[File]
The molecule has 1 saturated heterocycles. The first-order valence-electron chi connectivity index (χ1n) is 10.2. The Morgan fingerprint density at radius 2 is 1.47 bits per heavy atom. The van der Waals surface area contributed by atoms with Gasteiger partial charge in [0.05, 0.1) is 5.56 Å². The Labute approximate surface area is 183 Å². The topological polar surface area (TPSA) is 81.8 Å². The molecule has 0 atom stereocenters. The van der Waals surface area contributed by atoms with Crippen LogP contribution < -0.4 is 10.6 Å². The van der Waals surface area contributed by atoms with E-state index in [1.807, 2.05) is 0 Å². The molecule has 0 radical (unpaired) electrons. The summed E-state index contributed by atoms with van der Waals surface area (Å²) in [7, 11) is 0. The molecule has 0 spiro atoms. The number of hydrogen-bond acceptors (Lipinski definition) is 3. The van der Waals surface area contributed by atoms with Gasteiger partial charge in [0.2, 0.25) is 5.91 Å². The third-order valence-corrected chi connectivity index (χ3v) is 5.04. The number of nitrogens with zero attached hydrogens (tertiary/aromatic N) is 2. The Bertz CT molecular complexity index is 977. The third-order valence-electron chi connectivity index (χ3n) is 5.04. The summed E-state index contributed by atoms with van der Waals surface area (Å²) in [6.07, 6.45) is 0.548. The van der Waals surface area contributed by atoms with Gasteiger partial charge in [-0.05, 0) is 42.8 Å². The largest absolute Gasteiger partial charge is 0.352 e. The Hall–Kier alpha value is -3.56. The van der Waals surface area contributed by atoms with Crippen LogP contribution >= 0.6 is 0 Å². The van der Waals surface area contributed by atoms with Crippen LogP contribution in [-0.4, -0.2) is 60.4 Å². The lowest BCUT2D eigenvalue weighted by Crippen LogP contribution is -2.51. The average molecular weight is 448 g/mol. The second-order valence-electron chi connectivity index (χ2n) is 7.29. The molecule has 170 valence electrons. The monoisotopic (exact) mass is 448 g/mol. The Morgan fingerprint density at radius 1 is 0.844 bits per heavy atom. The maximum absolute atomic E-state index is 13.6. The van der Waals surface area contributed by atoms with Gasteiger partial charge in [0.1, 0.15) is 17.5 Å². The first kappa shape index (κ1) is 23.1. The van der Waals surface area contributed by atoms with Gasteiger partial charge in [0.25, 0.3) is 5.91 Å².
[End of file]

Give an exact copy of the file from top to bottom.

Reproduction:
The molecule has 1 saturated heterocycles. The first-order valence-electron chi connectivity index (χ1n) is 10.2. The Morgan fingerprint density at radius 2 is 1.47 bits per heavy atom. The van der Waals surface area contributed by atoms with Gasteiger partial charge in [0.05, 0.1) is 5.56 Å². The Labute approximate surface area is 183 Å². The topological polar surface area (TPSA) is 81.8 Å². The molecule has 0 atom stereocenters. The van der Waals surface area contributed by atoms with Crippen LogP contribution < -0.4 is 10.6 Å². The van der Waals surface area contributed by atoms with E-state index in [1.807, 2.05) is 0 Å². The molecule has 0 radical (unpaired) electrons. The summed E-state index contributed by atoms with van der Waals surface area (Å²) in [7, 11) is 0. The molecule has 0 spiro atoms. The number of hydrogen-bond acceptors (Lipinski definition) is 3. The van der Waals surface area contributed by atoms with Gasteiger partial charge in [0.2, 0.25) is 5.91 Å². The third-order valence-corrected chi connectivity index (χ3v) is 5.04. The number of nitrogens with zero attached hydrogens (tertiary/aromatic N) is 2. The Bertz CT molecular complexity index is 977. The third-order valence-electron chi connectivity index (χ3n) is 5.04. The summed E-state index contributed by atoms with van der Waals surface area (Å²) in [6.07, 6.45) is 0.548. The van der Waals surface area contributed by atoms with Gasteiger partial charge in [-0.05, 0) is 42.8 Å². The largest absolute Gasteiger partial charge is 0.352 e. The Hall–Kier alpha value is -3.56. The van der Waals surface area contributed by atoms with Crippen LogP contribution >= 0.6 is 0 Å². The van der Waals surface area contributed by atoms with Crippen LogP contribution in [-0.4, -0.2) is 60.4 Å². The lowest BCUT2D eigenvalue weighted by Crippen LogP contribution is -2.51. The average molecular weight is 448 g/mol. The second-order valence-electron chi connectivity index (χ2n) is 7.29. The molecule has 170 valence electrons. The monoisotopic (exact) mass is 448 g/mol. The Morgan fingerprint density at radius 1 is 0.844 bits per heavy atom. The maximum absolute atomic E-state index is 13.6. The van der Waals surface area contributed by atoms with Gasteiger partial charge in [0.1, 0.15) is 17.5 Å². The first kappa shape index (κ1) is 23.1. The van der Waals surface area contributed by atoms with Gasteiger partial charge in [0.25, 0.3) is 5.91 Å².